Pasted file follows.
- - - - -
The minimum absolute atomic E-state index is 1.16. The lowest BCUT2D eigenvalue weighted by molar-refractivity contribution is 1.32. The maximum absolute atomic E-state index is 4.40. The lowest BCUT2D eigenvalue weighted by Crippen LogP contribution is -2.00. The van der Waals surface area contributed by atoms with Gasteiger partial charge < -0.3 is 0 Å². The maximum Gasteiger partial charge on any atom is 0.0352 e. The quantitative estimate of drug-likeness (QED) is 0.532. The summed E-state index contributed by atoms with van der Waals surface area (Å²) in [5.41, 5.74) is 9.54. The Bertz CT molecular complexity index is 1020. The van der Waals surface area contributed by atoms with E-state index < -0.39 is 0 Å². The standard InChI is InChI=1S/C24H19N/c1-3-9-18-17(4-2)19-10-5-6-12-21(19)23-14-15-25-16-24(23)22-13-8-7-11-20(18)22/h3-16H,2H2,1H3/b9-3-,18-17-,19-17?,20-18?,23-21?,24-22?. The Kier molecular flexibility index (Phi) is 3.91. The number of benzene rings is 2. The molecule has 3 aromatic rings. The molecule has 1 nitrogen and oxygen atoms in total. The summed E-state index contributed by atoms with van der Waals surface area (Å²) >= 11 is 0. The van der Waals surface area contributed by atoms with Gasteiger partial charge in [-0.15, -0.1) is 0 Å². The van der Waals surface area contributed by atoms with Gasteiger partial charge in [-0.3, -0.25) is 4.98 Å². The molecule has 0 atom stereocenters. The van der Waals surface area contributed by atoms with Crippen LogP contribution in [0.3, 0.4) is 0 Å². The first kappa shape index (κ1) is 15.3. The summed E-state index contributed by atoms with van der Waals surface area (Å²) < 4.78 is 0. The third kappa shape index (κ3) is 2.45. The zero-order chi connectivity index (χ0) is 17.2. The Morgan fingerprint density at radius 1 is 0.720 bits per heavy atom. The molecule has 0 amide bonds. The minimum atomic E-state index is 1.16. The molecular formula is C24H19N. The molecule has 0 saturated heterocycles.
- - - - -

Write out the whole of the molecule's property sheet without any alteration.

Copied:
The minimum absolute atomic E-state index is 1.16. The lowest BCUT2D eigenvalue weighted by molar-refractivity contribution is 1.32. The maximum absolute atomic E-state index is 4.40. The lowest BCUT2D eigenvalue weighted by Crippen LogP contribution is -2.00. The van der Waals surface area contributed by atoms with Gasteiger partial charge < -0.3 is 0 Å². The maximum Gasteiger partial charge on any atom is 0.0352 e. The quantitative estimate of drug-likeness (QED) is 0.532. The summed E-state index contributed by atoms with van der Waals surface area (Å²) in [5.41, 5.74) is 9.54. The Bertz CT molecular complexity index is 1020. The van der Waals surface area contributed by atoms with E-state index < -0.39 is 0 Å². The standard InChI is InChI=1S/C24H19N/c1-3-9-18-17(4-2)19-10-5-6-12-21(19)23-14-15-25-16-24(23)22-13-8-7-11-20(18)22/h3-16H,2H2,1H3/b9-3-,18-17-,19-17?,20-18?,23-21?,24-22?. The Kier molecular flexibility index (Phi) is 3.91. The number of benzene rings is 2. The molecule has 3 aromatic rings. The molecule has 1 nitrogen and oxygen atoms in total. The summed E-state index contributed by atoms with van der Waals surface area (Å²) >= 11 is 0. The van der Waals surface area contributed by atoms with Gasteiger partial charge in [-0.15, -0.1) is 0 Å². The van der Waals surface area contributed by atoms with Gasteiger partial charge in [-0.3, -0.25) is 4.98 Å². The molecule has 0 atom stereocenters. The van der Waals surface area contributed by atoms with Crippen LogP contribution in [0.3, 0.4) is 0 Å². The first kappa shape index (κ1) is 15.3. The summed E-state index contributed by atoms with van der Waals surface area (Å²) < 4.78 is 0. The third kappa shape index (κ3) is 2.45. The zero-order chi connectivity index (χ0) is 17.2. The Morgan fingerprint density at radius 1 is 0.720 bits per heavy atom. The molecule has 0 amide bonds. The minimum atomic E-state index is 1.16. The molecular formula is C24H19N. The molecule has 0 saturated heterocycles.